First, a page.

Unlike some other Courts of Appeals (e.g., the D.C. and Second Circuits), the Ninth Circuit has a remarkably active en banc docket. Here at the En Banc Tracker, we keep tabs on all cases in which rehearing en banc has been granted. We also monitor others that may soon find their way to the en banc court, following petitions for rehearing in which at least one Ninth Circuit judge has demonstrated his or her interest by calling for a response.
Diaz-Rodriguez v. Garland
The issue: Whether child endangerment under California Penal Code § 273a(a) is “a crime of child abuse, child neglect, or child abandonment” within the meaning of 8 U.S.C. § 1227(a)(2)(E)(i).
The panel (Callahan [dis.], Watford, Rakoff [S.D.N.Y]) held that it was not.
Current status: Review granted 4/1/22.
McDougall v. County of Ventura
The issue: Whether pandemic-related health orders mandating the closure of gun shops, ammunition shops, and firing ranges violated the Second Amendment.
The panel (Kleinfeld [conc.], Nelson, VanDyke [conc.]) held that it did.
Current status: Review granted 3/8/22.
Lemos v. County of Sonoma
The issue: Whether the plaintiff’s conviction for resisting arrest barred her section 1983 claim for excessive force related to that arrest given the manner in which the jury in the criminal case had been instructed.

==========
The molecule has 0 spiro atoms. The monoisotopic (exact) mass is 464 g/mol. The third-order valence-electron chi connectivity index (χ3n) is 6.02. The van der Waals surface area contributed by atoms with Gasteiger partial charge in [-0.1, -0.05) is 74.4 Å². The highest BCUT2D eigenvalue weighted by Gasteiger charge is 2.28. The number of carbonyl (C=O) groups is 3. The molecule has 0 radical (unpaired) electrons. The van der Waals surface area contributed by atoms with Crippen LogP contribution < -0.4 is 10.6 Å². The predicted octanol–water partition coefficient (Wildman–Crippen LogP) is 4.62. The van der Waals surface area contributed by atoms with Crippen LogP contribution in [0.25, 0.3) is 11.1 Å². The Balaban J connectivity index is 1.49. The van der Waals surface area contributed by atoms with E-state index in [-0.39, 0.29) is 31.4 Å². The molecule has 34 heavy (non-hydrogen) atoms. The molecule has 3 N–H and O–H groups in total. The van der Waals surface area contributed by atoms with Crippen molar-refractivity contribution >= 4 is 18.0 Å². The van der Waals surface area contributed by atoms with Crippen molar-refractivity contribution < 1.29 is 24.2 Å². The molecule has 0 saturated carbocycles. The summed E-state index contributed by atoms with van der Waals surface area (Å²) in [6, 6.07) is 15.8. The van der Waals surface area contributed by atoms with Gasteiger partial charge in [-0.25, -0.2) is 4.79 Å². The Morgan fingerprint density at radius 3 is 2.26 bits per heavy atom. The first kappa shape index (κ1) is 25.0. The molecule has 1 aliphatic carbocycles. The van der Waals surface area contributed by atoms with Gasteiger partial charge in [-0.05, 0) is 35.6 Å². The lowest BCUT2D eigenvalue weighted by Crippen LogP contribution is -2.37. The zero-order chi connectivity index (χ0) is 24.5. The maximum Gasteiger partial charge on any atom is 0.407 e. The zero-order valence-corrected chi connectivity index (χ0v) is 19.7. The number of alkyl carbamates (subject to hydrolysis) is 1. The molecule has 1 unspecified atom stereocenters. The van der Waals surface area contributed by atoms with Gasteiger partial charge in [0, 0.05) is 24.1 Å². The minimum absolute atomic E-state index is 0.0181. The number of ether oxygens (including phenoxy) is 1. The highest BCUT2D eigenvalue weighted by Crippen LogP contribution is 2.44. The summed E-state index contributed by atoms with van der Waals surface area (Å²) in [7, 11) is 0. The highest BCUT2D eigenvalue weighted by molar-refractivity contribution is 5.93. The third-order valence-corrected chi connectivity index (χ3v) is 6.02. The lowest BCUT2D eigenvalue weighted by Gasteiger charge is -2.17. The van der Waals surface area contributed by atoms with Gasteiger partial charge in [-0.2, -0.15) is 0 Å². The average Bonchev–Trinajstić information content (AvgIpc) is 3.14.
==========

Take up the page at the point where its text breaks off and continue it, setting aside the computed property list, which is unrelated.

The panel (Berzon [dis.], Ikuta, Lemell [E.D. La.]) held that it did.
Current status: Review granted 1/21/22.
United States v. Bastide-Hernandez
The issue: Whether the jurisdiction of an immigration court vests upon a filing of a notice to appear that does not inform the alien of the time, date, and location of a hearing.
The panel (Boggs [CA6], M. Smith [conc.], Bennett) after withdrawing an initial opinion following a petition for rehearing, again issued an opinion holding that it does.
Current status: Review granted 12/29/21.
Brach v. Newsom
The issue: Whether California’s pandemic-related restrictions on in-person schooling in private schools violated parents’ substantive due process rights.
The panel (Siler [CA6], Hurwitz [dis.], Collins) held that it did.
Current status: Argued 1/24/22.
United States v. Begay
The issue: Whether second degree murder is a “crime of violence” for purposes of 18 U.S.C. § 924(c).
The panel (D. Nelson, Clifton, N.R. Smith [dis.]) held that it is not.
Current status: Argued 1/24/22.
Olean Wholesale Grocery Cooperative, Inc. v. Bumble Bee Foods, LLC
The issue: Whether Federal Rule of Civil Procedure 23(b)(3) requires a district court to find that no more than a “de minimis” number of class members are uninjured before certifying a class.
The panel (Kleinfeld, Hurwitz [dis.], Bumatay) held that it does.
The en banc Court: disagreed and rejected the "argument that Rule 23 does not permit the certification of a class that potentially includes more than a de minimis number of uninjured class members."